Luke starts by telling us that all the believers were gathered together, it is not just the twelve disciples but the wider group of about one hundred and twenty people we are told remained of Jesus followers in Jerusalem, who had met daily to pray and reflect on what had happened and to wait to receive what Jesus had promised. They gather and wait because it is what Jesus told them to do. We often think of the church as a very human institution and as they waited they went about the process of structuring themselves as a group, they replaced Judas Iscariot as a member of the twelve.

 Then Luke tells us that the Holy Spirit came upon them. It happens in a very visual and audible manner… It’s a kind of special effects Moment. Wind and fire are symbols of the Holy Spirit, it is an event that is full of the symbolism from the Hebrew Scriptures of what we call a Theophany, God showing up in a real, tanagable and sovereign way. It’s like the burning bush or the pillar of fire and cloud as Israel is lead through the wilderness, the fire on Mt Sinai as Moses goes up to receive the law, Elijah on Mt Sinai, encountering God. The wind blowing through the valley of dry bones in Elijah’s vision, rising up the people of God again. While those events in scripture focus on God’s presence with his people, here we see that the tongues of fire move on to each person gathered, God is not only with his people the Holy Spirit dwells within and fills all his people: In Acts 1:14 the list includes men and women, probably young and old and rich and poor as was promised in the prophecy in Joel 2.

It tells us that they all began speaking in different languages as God enabled them. Pentecost was one of those festivals where Jews living in different countries would come to Jerusalem for. So there were people from all over, and they heard the disciples speaking in their own language. This was a prophetic sign about what was happening. God was empowering his people to proclaim the good news of Jesus Christ to all peoples, and as a sign of that they were given the ability to speak in those languages, to give praise and thanks to God. It’s interesting that it was in the vernacular of those different places as well, the everyday heart languages, not simply in the common language of Greek and Aramaic. The kingdom of God is not a colonising force or an empire that comes to dominate or conquer but a message of an alternative way of being human, in relationship with God through Jesus Christ, that comes not by might or by power but by my spirit says the Lord.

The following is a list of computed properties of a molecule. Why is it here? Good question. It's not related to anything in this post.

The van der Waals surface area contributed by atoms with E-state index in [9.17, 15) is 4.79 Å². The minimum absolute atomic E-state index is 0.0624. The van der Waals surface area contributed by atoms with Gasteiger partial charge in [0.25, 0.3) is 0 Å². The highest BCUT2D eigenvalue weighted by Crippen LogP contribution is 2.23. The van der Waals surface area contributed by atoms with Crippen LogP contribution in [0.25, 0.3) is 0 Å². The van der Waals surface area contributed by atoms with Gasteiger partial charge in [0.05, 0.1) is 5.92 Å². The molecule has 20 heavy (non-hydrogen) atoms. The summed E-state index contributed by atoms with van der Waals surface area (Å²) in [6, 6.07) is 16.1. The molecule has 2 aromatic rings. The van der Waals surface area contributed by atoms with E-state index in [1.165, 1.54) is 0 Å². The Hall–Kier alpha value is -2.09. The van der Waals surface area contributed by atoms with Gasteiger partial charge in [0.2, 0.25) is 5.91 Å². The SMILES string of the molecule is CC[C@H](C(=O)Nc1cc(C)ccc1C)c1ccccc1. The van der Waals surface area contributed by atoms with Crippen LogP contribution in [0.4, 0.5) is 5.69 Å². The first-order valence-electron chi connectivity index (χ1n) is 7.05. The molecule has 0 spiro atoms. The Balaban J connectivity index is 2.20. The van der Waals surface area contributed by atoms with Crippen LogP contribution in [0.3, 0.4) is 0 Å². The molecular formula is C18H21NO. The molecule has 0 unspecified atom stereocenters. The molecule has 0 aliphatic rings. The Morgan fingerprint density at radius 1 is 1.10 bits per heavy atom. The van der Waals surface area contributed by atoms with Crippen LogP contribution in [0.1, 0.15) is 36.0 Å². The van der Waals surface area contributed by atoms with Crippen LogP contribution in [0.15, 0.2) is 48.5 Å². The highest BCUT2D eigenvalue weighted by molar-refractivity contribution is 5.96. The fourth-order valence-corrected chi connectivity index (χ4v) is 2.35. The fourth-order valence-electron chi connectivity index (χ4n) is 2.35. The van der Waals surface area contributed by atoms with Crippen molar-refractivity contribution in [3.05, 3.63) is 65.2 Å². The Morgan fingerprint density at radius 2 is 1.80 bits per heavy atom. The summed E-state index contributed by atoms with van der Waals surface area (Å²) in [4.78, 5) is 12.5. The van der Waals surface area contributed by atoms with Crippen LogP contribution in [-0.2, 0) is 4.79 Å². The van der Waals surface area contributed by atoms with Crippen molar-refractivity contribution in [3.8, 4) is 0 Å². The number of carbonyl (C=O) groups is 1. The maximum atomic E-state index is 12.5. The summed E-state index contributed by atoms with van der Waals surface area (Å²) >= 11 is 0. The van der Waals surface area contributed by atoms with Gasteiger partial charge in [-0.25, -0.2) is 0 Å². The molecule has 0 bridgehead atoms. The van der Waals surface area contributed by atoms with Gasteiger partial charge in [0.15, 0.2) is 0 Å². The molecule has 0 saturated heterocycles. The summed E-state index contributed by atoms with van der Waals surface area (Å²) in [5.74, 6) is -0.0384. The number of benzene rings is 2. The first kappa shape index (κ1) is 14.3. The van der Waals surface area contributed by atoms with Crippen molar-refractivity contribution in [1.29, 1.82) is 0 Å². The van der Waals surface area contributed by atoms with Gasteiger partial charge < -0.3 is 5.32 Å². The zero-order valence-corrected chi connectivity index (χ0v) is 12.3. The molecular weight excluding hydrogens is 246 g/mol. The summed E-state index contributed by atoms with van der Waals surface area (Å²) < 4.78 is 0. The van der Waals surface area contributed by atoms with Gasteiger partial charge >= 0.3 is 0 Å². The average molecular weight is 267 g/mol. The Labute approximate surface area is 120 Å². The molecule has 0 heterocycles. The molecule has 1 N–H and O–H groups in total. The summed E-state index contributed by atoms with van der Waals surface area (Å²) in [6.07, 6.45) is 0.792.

Some people think this means that to be filled with the Holy Spirit you must speak in tongues, that’s false. When we look through the different instances recoded in Acts of God pouring his Holy Spirit out on people, sometimes it is with tongues… in Acts 10 where the gentiles gathered in Cornelius’ house and the Spirit comes upon them, it tells us that they spoke in tongues, and it’s appropriate because the point God is making to the Jewish believers is that the gospel is for gentiles as well as Jews, they see God filling them with the spirit just as they were at Pentecost. Other times it is not mentioned, and Paul teaching in 1 Corinthians while affirming the gift of tongues says that God gives a whole lot of different gifts to his people for the common good. Now I believe in the gift of tongues, when I was prayed for to be filled with the Holy Spirit I received this gift, or at least I opened my mouth and another language came out, and can I tell you there are times when I think I’m mad and making it up. But I have had experiences of praying for people in tongues, usually because I just don’t know what to pray for them and have had people tell me I had spoken in their mother tongue. A Maori man called Dallas said I had prayed for him in fluent Maori. A cook Island man told me he didn’t speak his language fluently but had heard enough to hear God say… I know you by name which was exactly what he needed to hear.

Luke finishes his description of the coming of the Holy Spirit by recording the reactions of the people gathered, some are amazed and you get this wonderful line how could those backward Galileans, those hicks from the sticks be speaking and praising God in all these languages: It a very God thing to start this significant new thing this world wide mission with people who were written off by others as not very important or smart or powerful. Others simply write it off as too much wine. We are often faced with that’s same response today… it fits outside our understanding of things so there has to be a logical reason for it. We are not willing to equate such exuberant joy with God’s presence.  Peter then has an opening to say, no we are not drunk its only 9 in the morning, and to begin to do what the Spirit had empowered them to do witness to Jesus Christ. While they may have spoken in tongues when it comes to addressing the crowd Peter uses a common language… There is a place for tongues but it does not take the place of sharing the gospel and using our god given and Holy Spirit inspired intellect to share with others.  The man who had denied Christ three times even when challenged by a servant girl now stands up and preaches what is the first apostolic message in front of thousands of people. He points to Jesus, and we are told that after wards three thousand become followers of Jesus.